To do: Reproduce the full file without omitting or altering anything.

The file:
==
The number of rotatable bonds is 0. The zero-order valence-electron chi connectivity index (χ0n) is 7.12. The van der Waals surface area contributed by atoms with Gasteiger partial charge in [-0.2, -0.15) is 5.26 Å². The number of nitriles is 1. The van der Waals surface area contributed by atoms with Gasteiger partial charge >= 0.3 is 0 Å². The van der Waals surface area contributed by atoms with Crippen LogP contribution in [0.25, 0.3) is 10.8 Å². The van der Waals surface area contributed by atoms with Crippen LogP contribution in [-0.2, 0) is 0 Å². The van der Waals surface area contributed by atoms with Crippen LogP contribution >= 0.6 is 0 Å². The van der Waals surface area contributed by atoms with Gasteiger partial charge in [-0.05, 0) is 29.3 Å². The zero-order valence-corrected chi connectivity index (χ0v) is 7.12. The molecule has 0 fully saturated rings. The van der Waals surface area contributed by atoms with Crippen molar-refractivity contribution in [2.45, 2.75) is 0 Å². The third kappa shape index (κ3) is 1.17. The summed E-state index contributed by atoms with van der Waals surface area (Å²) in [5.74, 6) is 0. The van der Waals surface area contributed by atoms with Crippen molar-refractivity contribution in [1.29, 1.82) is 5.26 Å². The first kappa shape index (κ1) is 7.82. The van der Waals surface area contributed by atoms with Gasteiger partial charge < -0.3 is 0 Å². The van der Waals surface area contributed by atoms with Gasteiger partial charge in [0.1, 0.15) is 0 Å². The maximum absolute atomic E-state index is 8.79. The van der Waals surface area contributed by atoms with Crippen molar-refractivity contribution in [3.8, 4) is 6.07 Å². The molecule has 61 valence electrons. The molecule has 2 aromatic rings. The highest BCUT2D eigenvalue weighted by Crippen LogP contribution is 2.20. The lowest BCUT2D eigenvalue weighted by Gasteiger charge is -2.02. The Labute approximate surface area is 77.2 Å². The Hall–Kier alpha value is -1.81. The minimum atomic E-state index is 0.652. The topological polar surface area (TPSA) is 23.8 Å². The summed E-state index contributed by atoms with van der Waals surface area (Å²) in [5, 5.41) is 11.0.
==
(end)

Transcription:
The number of rotatable bonds is 0. The zero-order valence-electron chi connectivity index (χ0n) is 7.12. The van der Waals surface area contributed by atoms with Gasteiger partial charge in [-0.2, -0.15) is 5.26 Å². The number of nitriles is 1. The van der Waals surface area contributed by atoms with Gasteiger partial charge >= 0.3 is 0 Å². The van der Waals surface area contributed by atoms with Crippen LogP contribution in [0.25, 0.3) is 10.8 Å². The van der Waals surface area contributed by atoms with Crippen LogP contribution in [-0.2, 0) is 0 Å². The van der Waals surface area contributed by atoms with Crippen LogP contribution >= 0.6 is 0 Å². The van der Waals surface area contributed by atoms with Gasteiger partial charge in [-0.05, 0) is 29.3 Å². The zero-order valence-corrected chi connectivity index (χ0v) is 7.12. The molecule has 0 fully saturated rings. The van der Waals surface area contributed by atoms with Crippen molar-refractivity contribution in [2.45, 2.75) is 0 Å². The third kappa shape index (κ3) is 1.17. The summed E-state index contributed by atoms with van der Waals surface area (Å²) in [5.74, 6) is 0. The van der Waals surface area contributed by atoms with Crippen molar-refractivity contribution in [1.29, 1.82) is 5.26 Å². The first kappa shape index (κ1) is 7.82. The van der Waals surface area contributed by atoms with Gasteiger partial charge < -0.3 is 0 Å². The van der Waals surface area contributed by atoms with Gasteiger partial charge in [0.1, 0.15) is 0 Å². The maximum absolute atomic E-state index is 8.79. The van der Waals surface area contributed by atoms with Crippen molar-refractivity contribution in [3.8, 4) is 6.07 Å². The molecule has 61 valence electrons. The molecule has 2 aromatic rings. The highest BCUT2D eigenvalue weighted by Crippen LogP contribution is 2.20. The lowest BCUT2D eigenvalue weighted by Gasteiger charge is -2.02. The Labute approximate surface area is 77.2 Å². The Hall–Kier alpha value is -1.81. The minimum atomic E-state index is 0.652. The topological polar surface area (TPSA) is 23.8 Å². The summed E-state index contributed by atoms with van der Waals surface area (Å²) in [5, 5.41) is 11.0.